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Ten Important Considerations in Planning a Council Retreat

  1. Should we review and revise our previous plans, or is it time to create a new set of strategic goals for the City?
    Most planning retreats are an extension of previous efforts. A radical shift from the past might be in order if there is a dramatically changed environment (i.e. economic or political); the City has achieved all of its major goals from previous plans; or your community needs a bold vision around which to rally.

  2. Do we stay local or go out of town?
    The trend is shifting toward staying local. A local retreat provides greater access for citizens and the media. It also reduces the perception that the Council is being wasteful or trying to do their business in secret. Many Council members prefer to go home to be with their families rather than stay overnight. Yet, going out of town can be beneficial. You can work longer into the evening, and the opportunity for informal conversations can be helpful in establishing stronger relationships between elected officials and staff.

  3. Do we try to schedule the entire retreat in one day?
    Most of the elected officials we speak with would rather work longer and complete the retreat in a single day. There is a point, however, when the quality of the work suffers by cramming too much into one day. The best approach is to let the amount of work drive the length of the meeting.

  4. Do we invite the senior staff or just have the Council?
    We recommend having senior staff and department heads attend the retreat. We are seeing a trend to encourage active staff participation when discussing the issues rather than using them as a resource for questions. In either case, the Council provides the final direction. Topics which are best discussed without staff present can be built into the agenda.

  5. How do we accommodate the media and citizens?
    The retreat’s location should accommodate media and citizens. Most cities do not allow media and/or citizens to participate or speak during the retreat since no vote will be taken. Make sure you decide how to handle meals and out-of-town accommodations in advance. If the retreat includes overnight stay, remember to set the ground rules for what can’t be discussed in informal conversation.

  6. How much detail should we produce on our goals during the retreat?
    Council sets direction. Staff develops the implementation plans and executes. The Council should set the broad strategic vision, goals, and objectives during the retreat. It is also very helpful for the Council to articulate its priorities and criteria for success for the coming year. After the retreat, staff will develop the work plans to accomplish the goals.

  7. How do we gather input prior to the retreat?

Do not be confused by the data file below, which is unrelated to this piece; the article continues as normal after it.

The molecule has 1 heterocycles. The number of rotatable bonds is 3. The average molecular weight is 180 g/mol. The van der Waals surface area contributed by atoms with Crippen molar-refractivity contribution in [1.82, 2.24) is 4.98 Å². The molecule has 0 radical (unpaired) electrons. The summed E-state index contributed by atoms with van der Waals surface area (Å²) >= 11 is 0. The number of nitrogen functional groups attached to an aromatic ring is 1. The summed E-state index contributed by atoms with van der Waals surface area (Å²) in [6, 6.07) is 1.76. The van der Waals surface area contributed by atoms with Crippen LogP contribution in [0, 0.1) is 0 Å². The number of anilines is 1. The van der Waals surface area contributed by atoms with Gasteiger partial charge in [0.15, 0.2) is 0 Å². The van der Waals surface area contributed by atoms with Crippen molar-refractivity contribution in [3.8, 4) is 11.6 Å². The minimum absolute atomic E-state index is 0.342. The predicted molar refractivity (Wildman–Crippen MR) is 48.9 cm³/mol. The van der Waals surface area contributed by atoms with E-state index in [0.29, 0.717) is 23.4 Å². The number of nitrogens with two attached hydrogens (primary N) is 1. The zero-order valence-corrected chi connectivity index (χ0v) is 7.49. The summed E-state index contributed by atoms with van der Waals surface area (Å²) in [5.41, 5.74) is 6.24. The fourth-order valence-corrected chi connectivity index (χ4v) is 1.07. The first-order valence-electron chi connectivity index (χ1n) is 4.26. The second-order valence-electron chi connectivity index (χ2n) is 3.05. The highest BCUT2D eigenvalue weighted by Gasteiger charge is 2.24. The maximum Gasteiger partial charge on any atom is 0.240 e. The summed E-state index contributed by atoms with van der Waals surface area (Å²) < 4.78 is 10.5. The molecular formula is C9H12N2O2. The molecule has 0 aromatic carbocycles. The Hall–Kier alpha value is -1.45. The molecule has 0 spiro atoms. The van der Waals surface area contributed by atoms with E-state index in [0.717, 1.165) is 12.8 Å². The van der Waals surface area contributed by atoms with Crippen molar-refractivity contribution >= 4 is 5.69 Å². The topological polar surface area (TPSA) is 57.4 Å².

We prefer to use anonymous surveys about past performance and future goals in every situation. Individual interviews after the completion of surveys are helpful to clarify concerns and uncover important issues for further discussion.

  8. How are the retreat outcomes translated into work plans and budgets?
    This depends on when your retreat is held. Results from retreats held in the fall and winter are incorporated into the next budget cycle. This can mean that a new Council member might be one year into their term before having a meaningful impact on the city’s goals. Holding your retreat in the late spring or early summer provides an opportunity for some new goals to be incorporated into the upcoming budgets and work plans.

  9. Do we use an outside facilitator?
    Our strong bias is yes. It can be difficult for a staff member to communicate difficult messages to elected officials. Asking the City Manager to facilitate removes her/him from the discussion and opens the door for the manager to be accused of running the show. A strong outside facilitator can keep the group on track and ensure that everyone has the opportunity to participate.

  10. What should we look for in an outside facilitator?
    Experience, strong references from other managers, and excellent process skills are the minimum. The facilitator should focus the discussion on the Council and the community – not his/her own agenda. Most important, the facilitator should be able to relate well and adapt their style to the group. Some groups want a more business approach to running the retreat. Others prefer more social activities and games. The right outside facilitator can mean the difference between a frustrating experience and success. It is worth the effort to make sure you are getting someone with whom you can work.

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